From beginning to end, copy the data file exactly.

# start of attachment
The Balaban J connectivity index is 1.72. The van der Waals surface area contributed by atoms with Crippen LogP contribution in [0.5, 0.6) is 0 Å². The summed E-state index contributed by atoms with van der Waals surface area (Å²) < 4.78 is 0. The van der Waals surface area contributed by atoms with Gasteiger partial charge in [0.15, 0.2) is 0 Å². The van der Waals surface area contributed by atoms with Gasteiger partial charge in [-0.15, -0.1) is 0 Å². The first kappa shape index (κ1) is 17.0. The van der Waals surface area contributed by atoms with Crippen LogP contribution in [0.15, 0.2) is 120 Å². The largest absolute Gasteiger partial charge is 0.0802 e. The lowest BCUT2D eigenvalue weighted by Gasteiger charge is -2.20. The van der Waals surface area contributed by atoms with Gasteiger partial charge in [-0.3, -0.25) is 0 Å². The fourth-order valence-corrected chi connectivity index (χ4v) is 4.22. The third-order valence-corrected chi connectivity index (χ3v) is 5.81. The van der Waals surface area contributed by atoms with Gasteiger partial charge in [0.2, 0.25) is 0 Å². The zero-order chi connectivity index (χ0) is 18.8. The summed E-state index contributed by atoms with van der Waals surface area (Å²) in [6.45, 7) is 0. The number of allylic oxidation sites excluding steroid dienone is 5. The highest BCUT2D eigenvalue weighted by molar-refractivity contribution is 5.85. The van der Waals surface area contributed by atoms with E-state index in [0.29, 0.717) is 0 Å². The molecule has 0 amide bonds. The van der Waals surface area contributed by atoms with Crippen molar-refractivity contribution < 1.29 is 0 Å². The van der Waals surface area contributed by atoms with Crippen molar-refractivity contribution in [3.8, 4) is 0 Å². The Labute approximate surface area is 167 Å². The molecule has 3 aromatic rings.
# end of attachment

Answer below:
The Balaban J connectivity index is 1.72. The van der Waals surface area contributed by atoms with Crippen LogP contribution in [0.5, 0.6) is 0 Å². The summed E-state index contributed by atoms with van der Waals surface area (Å²) < 4.78 is 0. The van der Waals surface area contributed by atoms with Gasteiger partial charge in [0.15, 0.2) is 0 Å². The van der Waals surface area contributed by atoms with Gasteiger partial charge in [-0.15, -0.1) is 0 Å². The first kappa shape index (κ1) is 17.0. The van der Waals surface area contributed by atoms with Crippen LogP contribution in [0.15, 0.2) is 120 Å². The largest absolute Gasteiger partial charge is 0.0802 e. The lowest BCUT2D eigenvalue weighted by Gasteiger charge is -2.20. The van der Waals surface area contributed by atoms with Gasteiger partial charge in [-0.3, -0.25) is 0 Å². The fourth-order valence-corrected chi connectivity index (χ4v) is 4.22. The third-order valence-corrected chi connectivity index (χ3v) is 5.81. The van der Waals surface area contributed by atoms with Gasteiger partial charge in [0.2, 0.25) is 0 Å². The zero-order chi connectivity index (χ0) is 18.8. The summed E-state index contributed by atoms with van der Waals surface area (Å²) in [6.45, 7) is 0. The number of allylic oxidation sites excluding steroid dienone is 5. The highest BCUT2D eigenvalue weighted by molar-refractivity contribution is 5.85. The van der Waals surface area contributed by atoms with E-state index in [0.29, 0.717) is 0 Å². The molecule has 0 amide bonds. The van der Waals surface area contributed by atoms with Crippen molar-refractivity contribution < 1.29 is 0 Å². The van der Waals surface area contributed by atoms with Crippen molar-refractivity contribution in [3.8, 4) is 0 Å². The Labute approximate surface area is 167 Å². The molecule has 3 aromatic rings.